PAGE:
The Vence Paintings
Matisse had the opportunity to leave France at the beginning of World War II. He refused. "I would have felt I was running away," he said. Health problems necessitated major surgery in 1941, and he spent the following years recuperating; worrying about his wife and children, who were active in the French Resistance; and working as best he could. Matisse remained in Nice until summer 1943, when, as a precaution against bombing attacks, he moved farther inland. He created his final painted series during the five-and-a-half years he spent in Vence, while living in a rented house known as the Villa le Rêve.
Matisse's Vence studio consisted of two connected rooms on the second floor of the house, with windows overlooking large palm trees in the front garden. The septuagenarian artist felt that a lifetime of work had prepared him to use color as a means of intimate expression. In spring 1948 he wrote to his son Pierre that his most recent paintings "impress everyone who has seen them because they are vivid and rich."
Interior with an Egyptian Curtain, Interior with Black Fern, and Large Red Interior made their public debut in February 1949 at Pierre Matisse's New York gallery, where they were displayed unframed so that visitors would feel embraced and then transported by the color. The critic Clement Greenberg was not alone in concluding that "Matisse is at the present moment painting as well as he ever has painted before, and in some respects perhaps, even better." Matisse may have felt that he had achieved all he could with easel painting. He devoted the last years of his life to book illustrations, paper cutouts, and designs for a chapel at Vence.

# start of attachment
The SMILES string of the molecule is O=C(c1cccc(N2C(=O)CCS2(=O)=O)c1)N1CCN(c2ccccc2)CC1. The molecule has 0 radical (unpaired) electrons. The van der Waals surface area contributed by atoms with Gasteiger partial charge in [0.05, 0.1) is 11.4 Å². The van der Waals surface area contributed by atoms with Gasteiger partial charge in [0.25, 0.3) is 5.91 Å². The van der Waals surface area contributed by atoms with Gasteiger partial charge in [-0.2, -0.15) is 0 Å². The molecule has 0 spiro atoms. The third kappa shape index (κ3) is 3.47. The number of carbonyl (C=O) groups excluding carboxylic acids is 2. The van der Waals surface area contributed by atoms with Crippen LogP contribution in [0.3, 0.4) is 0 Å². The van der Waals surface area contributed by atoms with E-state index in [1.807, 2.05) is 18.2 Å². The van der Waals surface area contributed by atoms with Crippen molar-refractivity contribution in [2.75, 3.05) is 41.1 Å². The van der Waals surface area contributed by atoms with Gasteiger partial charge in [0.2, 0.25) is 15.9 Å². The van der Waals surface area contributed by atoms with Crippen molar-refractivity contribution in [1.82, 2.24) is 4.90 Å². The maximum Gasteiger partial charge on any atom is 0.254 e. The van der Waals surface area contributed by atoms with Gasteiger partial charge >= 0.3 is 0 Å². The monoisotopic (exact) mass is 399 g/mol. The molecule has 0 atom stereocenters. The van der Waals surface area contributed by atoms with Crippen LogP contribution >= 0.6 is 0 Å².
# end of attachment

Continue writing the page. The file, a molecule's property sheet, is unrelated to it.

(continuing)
Matisse and his friend Tériade, a Greek-born publisher, were among the many who fled Paris in 1940, when the Germans invaded France. Frustrated in his exile, Tériade urged Matisse to collaborate on a "book of color"—a proposal that resulted in two publications: an issue of Tériade's magazine, Verve, dedicated to "The Color of Matisse" (1945), and the artist's book Jazz (1947). Matisse and Tériade subsequently collaborated on another issue of Verve devoted to the paintings Matisse created in Vence. The artist designed the maquette by interleaving color reproductions of his recent paintings with specially created black-ink drawings of fruit and foliage. In addition he created a special frontispiece and cover using papiers découpés, or paper cutouts, which would be Matisse's medium of choice during his final years. Reproductions of selected spreads from "Vence: 1944–48," Verve, are mounted in the last gallery of the exhibition.